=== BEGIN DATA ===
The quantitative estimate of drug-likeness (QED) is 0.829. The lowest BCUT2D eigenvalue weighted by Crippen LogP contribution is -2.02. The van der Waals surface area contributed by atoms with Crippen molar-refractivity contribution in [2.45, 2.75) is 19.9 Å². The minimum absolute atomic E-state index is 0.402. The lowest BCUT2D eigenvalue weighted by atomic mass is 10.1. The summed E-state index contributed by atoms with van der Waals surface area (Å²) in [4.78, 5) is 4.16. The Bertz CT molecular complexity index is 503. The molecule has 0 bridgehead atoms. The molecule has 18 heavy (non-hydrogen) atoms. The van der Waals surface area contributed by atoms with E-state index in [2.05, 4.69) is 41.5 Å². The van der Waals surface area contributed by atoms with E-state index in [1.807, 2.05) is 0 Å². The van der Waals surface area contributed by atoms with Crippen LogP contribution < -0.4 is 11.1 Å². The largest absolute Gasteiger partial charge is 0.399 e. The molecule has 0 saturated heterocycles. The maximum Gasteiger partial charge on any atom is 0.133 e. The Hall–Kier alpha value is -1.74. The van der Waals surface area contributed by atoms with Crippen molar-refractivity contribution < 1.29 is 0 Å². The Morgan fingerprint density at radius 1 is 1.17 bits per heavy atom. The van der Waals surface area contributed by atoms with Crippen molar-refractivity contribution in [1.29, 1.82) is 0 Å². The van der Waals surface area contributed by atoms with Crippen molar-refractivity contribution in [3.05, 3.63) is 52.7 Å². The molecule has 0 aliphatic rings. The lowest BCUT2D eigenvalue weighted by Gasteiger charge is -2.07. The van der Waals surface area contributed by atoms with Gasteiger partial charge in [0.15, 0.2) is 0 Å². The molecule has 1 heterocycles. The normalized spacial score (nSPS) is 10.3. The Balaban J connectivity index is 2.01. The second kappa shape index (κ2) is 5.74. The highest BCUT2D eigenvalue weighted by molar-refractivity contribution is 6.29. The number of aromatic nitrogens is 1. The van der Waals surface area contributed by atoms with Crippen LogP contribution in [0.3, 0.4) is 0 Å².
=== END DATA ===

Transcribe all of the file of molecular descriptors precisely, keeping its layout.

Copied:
The quantitative estimate of drug-likeness (QED) is 0.829. The lowest BCUT2D eigenvalue weighted by Crippen LogP contribution is -2.02. The van der Waals surface area contributed by atoms with Crippen molar-refractivity contribution in [2.45, 2.75) is 19.9 Å². The minimum absolute atomic E-state index is 0.402. The lowest BCUT2D eigenvalue weighted by atomic mass is 10.1. The summed E-state index contributed by atoms with van der Waals surface area (Å²) in [4.78, 5) is 4.16. The Bertz CT molecular complexity index is 503. The molecule has 0 bridgehead atoms. The molecule has 18 heavy (non-hydrogen) atoms. The van der Waals surface area contributed by atoms with E-state index in [2.05, 4.69) is 41.5 Å². The van der Waals surface area contributed by atoms with E-state index in [1.807, 2.05) is 0 Å². The van der Waals surface area contributed by atoms with Crippen LogP contribution < -0.4 is 11.1 Å². The largest absolute Gasteiger partial charge is 0.399 e. The molecule has 0 saturated heterocycles. The maximum Gasteiger partial charge on any atom is 0.133 e. The Hall–Kier alpha value is -1.74. The van der Waals surface area contributed by atoms with Crippen molar-refractivity contribution < 1.29 is 0 Å². The Morgan fingerprint density at radius 1 is 1.17 bits per heavy atom. The van der Waals surface area contributed by atoms with Crippen molar-refractivity contribution in [1.29, 1.82) is 0 Å². The van der Waals surface area contributed by atoms with Crippen molar-refractivity contribution in [3.05, 3.63) is 52.7 Å². The molecule has 0 aliphatic rings. The lowest BCUT2D eigenvalue weighted by Gasteiger charge is -2.07. The van der Waals surface area contributed by atoms with Gasteiger partial charge in [0.15, 0.2) is 0 Å². The molecule has 1 heterocycles. The normalized spacial score (nSPS) is 10.3. The Balaban J connectivity index is 2.01. The second kappa shape index (κ2) is 5.74. The highest BCUT2D eigenvalue weighted by molar-refractivity contribution is 6.29. The number of aromatic nitrogens is 1. The van der Waals surface area contributed by atoms with Crippen LogP contribution in [0.3, 0.4) is 0 Å².